Blissfully unaware. That's what we were on Easter Weekend. Church, garden, dinner, easter baskets. The weatherman warned us as early as Tuesday that severe weather was coming. We still had absolutely no idea what devastation was about to happen. Even as we went through the motions of moving to our "safe places."
OMG! That was one friend's last post from the TweetDeck. Another posted "Remember...if you end up in Oz, the magic words are, 'There's no place like home...'" Scores, if not hundreds dead. Thousands injured. Billions in damage. These were clearly the words of people *blissfully unaware*
Then it came.
It WILL take a village. I know that's not what Hillary Clinton meant by the phrase, but it's what I'm thinking and what I'm seeing. An outpouring of volunteers. Not just at centers, but everywhere. People who lost a roof helping people who lost a home. Others opening their homes to less fortunate friends and strangers. And electrical outlets. And Internet connections. And showers. One business neighbor filled his chain saw with gas and, on his bicycle since the roads were still impassable, rode into the devastation. It didn't really matter who he helped, they all needed it and appreciated it. Another posted his personal cell number and offered to meet anyone in need at his hardware store. Any time, day or night.
At the bakery we're making bread and pastries for one of the smaller shelters. It seems like such an insignificant contribution. Some will give more, some less. Even the smallest donation is greatly appreciated by someone.
Friends and Family...ET, call home. "Are you OK?" I cannot tell you how many emails and messages I have received over the past two days as news of our disaster travels around the world. As far away as Australia. People I have not spoken with in years. Even my ex-husband. What would we do without the Internet? And smart phones. The simple pleasures of finding gas and a 3G signal made even better with warm wishes from afar. It almost made up for the lack of hot water.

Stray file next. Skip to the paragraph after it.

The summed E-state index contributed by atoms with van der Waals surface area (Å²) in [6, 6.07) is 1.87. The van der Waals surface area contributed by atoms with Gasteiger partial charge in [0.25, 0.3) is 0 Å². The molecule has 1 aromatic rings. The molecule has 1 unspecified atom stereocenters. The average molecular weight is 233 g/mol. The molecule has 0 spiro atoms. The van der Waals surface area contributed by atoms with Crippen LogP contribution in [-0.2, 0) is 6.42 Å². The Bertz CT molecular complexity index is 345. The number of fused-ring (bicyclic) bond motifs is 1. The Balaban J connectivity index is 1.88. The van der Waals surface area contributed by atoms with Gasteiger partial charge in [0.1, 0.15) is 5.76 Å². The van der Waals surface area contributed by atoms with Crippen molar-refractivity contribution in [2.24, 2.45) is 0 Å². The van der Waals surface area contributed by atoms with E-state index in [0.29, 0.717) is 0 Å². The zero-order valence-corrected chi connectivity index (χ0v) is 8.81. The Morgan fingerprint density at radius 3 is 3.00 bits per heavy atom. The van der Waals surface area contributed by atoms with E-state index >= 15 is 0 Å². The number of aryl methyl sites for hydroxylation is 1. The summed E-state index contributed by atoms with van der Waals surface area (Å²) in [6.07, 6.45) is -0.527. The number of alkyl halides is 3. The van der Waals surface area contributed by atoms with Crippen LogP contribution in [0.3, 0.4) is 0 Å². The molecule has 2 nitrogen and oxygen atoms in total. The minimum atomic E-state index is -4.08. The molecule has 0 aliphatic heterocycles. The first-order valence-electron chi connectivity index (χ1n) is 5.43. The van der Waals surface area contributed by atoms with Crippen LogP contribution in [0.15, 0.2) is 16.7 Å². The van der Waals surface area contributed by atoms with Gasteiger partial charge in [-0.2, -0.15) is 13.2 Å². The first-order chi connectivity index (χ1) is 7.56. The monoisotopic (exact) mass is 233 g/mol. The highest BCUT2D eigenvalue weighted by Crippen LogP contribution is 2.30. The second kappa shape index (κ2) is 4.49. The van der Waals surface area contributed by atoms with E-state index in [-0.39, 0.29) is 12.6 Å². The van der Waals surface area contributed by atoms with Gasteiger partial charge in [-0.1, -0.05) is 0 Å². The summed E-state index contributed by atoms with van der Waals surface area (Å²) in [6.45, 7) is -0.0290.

No, we were not forgotten.
Normalcy. That's what one friend called it. A potter, she took solace spending some time in her studio with her hands in clay. Yes, her cars are still totaled. Yes, she still does not have power or a roof. But she can have one small element in her life that resembles normal.
It's also how some folks felt watching the royal wedding today, those lucky enough to have newly-restored power.
Frivolous. And this is how we sometimes feel decorating cakes at the bakery while others are homeless. But it is what we do. And it helps us restore some normalcy to ourselves and to others in this time of chaos. It's still a 6-year-old's birthday, or a couple's long planned wedding.
Thankful. While it is very bad for many, it could have been much worse for most of us.
Our thoughts and prayers are with our familes, friends and neighbors in Tuscaloosa, and all along the path of Wednesday's tornado.
And for those of you who want to help, visit Tuscaloosa Tornado Donations on Facebook.